Other than a nice way to require all files in a directory (node.js require all files in a folder?), what is index.js used for mainly; does it have a 'best practices' utility?

When you pass a folder to Node's require(), it will check for a package.json for an endpoint. If that isn't defined, it checks for index.js, and finally index.node (a c++ extension format). So the index.js is most likely the entry point for requiring a module.

See the official Docs here: http://nodejs.org/api/modules.html#modules_folders_as_modules.

Also, you ask how to require all the files in a directory. Usually, you require a directory with an index.js that exposes some encapsulated interface to those files; the way to do this will be different for ever module. But suppose you wanted to include a folder's contents when you include the folder (note, this is not a best practice and comes up less often than you would think). Then, you could use an index.js that loads all the files in the directory synchronously (setting exports asynchronously is usually asking for terrible bugs) and attaches them to module.exports like so:

var path = require('path'),
    dir = require('fs').readdirSync(__dirname + path.sep);


    if(path.extname(filename) === '.js' && filename !== 'index.js'){
        var exportAsName = path.basename(filename);
        module.exports[exportAsName] = require( path.join( __dirname, filename) );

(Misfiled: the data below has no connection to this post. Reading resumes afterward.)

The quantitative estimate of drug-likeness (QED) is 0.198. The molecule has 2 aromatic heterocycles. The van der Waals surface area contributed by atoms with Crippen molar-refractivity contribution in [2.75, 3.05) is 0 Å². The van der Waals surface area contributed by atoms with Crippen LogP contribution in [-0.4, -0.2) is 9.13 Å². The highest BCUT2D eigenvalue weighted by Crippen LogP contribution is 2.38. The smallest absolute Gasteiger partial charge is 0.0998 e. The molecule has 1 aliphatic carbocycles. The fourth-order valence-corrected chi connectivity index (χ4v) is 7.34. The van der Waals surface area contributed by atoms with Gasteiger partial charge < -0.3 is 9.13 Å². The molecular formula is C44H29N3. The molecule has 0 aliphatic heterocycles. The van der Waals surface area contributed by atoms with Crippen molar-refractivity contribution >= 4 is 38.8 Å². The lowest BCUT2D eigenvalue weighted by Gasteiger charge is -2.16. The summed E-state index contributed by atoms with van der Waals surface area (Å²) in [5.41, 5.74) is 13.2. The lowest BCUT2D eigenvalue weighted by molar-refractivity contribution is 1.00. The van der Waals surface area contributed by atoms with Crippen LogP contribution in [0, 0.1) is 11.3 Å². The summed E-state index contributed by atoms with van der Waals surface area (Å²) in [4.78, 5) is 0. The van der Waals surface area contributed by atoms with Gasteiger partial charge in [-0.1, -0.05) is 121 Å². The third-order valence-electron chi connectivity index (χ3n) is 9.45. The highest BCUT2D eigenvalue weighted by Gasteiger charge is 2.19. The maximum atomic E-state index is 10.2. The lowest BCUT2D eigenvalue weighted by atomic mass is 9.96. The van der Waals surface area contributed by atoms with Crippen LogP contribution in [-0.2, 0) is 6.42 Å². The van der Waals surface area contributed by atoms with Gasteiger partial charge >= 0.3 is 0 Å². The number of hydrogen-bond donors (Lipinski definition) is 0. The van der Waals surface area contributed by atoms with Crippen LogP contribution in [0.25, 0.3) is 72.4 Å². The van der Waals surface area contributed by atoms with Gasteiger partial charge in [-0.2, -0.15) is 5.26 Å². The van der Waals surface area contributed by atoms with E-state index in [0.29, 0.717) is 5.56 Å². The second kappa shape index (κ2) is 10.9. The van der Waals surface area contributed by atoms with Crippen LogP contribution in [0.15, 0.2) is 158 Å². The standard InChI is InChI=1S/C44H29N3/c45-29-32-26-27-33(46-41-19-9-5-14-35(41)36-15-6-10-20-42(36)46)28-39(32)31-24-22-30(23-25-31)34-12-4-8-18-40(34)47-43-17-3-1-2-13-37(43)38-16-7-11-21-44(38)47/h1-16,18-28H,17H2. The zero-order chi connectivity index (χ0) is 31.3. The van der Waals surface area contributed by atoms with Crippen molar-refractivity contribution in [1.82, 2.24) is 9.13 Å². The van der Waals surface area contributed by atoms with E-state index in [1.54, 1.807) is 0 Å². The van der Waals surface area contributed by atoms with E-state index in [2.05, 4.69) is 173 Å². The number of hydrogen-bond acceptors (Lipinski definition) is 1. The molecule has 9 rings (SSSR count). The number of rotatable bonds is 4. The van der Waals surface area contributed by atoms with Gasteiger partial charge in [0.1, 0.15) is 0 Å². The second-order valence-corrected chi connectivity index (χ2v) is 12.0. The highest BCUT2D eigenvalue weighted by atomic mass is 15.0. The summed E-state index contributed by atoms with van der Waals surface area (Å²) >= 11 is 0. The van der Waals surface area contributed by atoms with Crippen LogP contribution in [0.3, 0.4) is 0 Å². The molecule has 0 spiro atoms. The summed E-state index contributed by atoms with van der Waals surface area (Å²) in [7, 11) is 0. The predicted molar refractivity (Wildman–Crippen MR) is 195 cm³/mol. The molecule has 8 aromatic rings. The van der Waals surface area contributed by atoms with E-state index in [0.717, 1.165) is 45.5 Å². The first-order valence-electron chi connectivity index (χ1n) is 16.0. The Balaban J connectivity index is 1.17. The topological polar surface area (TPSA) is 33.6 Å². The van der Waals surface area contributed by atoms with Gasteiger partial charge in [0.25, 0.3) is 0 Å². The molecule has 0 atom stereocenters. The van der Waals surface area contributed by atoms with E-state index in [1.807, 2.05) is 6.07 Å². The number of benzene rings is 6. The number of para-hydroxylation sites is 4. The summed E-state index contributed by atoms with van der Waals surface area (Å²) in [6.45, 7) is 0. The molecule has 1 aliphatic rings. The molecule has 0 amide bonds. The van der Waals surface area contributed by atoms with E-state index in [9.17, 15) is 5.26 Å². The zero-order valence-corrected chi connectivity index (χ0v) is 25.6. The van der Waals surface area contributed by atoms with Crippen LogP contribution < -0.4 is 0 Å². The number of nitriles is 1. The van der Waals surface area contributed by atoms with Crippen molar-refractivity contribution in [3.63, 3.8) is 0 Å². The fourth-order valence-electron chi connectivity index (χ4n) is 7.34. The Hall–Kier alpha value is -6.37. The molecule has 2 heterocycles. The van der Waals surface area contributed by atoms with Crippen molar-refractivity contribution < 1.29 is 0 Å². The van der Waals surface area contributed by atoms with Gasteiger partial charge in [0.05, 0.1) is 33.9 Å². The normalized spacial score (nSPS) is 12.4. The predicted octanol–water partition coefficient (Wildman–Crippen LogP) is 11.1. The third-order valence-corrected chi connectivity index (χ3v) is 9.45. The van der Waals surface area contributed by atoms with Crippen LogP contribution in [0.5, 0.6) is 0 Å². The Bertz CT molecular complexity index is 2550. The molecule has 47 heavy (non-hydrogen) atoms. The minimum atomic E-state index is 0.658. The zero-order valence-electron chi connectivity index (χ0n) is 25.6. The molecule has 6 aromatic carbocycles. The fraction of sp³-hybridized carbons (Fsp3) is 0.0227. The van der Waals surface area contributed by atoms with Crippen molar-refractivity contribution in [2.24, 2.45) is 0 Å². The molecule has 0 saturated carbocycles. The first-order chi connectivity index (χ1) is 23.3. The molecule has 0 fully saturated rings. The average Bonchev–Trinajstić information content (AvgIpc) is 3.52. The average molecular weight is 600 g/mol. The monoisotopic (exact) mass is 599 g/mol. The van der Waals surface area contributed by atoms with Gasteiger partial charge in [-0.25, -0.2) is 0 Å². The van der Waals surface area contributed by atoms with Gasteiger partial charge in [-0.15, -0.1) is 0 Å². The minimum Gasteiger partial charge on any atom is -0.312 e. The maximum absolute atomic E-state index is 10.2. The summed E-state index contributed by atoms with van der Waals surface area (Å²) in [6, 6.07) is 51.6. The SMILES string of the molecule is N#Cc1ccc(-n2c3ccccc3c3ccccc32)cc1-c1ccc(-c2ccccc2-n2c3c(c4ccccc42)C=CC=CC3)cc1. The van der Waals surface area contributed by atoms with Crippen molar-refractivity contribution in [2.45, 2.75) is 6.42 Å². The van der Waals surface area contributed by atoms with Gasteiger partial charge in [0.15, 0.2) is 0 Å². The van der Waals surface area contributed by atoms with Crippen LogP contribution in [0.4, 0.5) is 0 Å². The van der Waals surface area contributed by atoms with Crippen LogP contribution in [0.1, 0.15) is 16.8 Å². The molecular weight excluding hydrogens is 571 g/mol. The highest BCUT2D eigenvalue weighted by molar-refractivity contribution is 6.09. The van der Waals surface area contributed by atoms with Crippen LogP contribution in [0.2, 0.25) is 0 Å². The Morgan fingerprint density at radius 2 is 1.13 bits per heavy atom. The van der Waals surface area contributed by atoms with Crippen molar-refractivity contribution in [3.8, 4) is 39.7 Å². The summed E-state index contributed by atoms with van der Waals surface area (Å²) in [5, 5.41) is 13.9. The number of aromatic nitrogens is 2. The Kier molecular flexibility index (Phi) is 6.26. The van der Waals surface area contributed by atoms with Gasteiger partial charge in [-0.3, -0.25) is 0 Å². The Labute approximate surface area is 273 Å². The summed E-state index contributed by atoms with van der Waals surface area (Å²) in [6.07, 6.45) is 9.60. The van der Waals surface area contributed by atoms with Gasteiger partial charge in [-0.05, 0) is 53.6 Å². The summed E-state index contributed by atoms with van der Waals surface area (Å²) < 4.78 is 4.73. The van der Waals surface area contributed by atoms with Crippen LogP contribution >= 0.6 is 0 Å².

I hardly ever see people wanting to use that pattern though - most of the time you want your index.js to go something like

var part1 = require('./something-in-the-directory'),
    part2 = require('./something-else');
module.exports = myCoolInterfaceThatUsesPart1AndPart2UnderTheHood;

Typically in other languages the web server looks for certain files to load first when visiting a directory like / in priority, traditionally this is either: index or default. In php it would be index.php or just plain HTML it would be index.html

In Node.js, Node itself is the web server so you don't need to name anything index.js but it's easier for people to understand which file to run first.

index.js typically handles your app startup, routing and other functions of your application and does require other modules to add functionality. If you're running a website or web app it would also handle become a basic HTTP web server replacing the role of something more traditional like Apache.

  • 1
    I'm talking more to do with code/project management and the functionality of require() as opposed to serving pages; one example being the link I provided. – alh Jan 12 '14 at 2:30

Here is a good article explaining how Node.js looks for required module https://medium.freecodecamp.org/requiring-modules-in-node-js-everything-you-need-to-know-e7fbd119be8, with folder and index.js file

Modules don’t have to be files. We can also create a find-me folder under node_modules and place an index.js file in there. The same require('find-me') line will use that folder’s index.js file:

~/learn-node $ mkdir -p node_modules/find-me
~/learn-node $ echo "console.log('Found again.');" > node_modules/find-me/index.js
~/learn-node $ node
> require('find-me');
Found again.

Your Answer

By clicking "Post Your Answer", you acknowledge that you have read our updated terms of service, privacy policy and cookie policy, and that your continued use of the website is subject to these policies.

Not the answer you're looking for? Browse other questions tagged or ask your own question.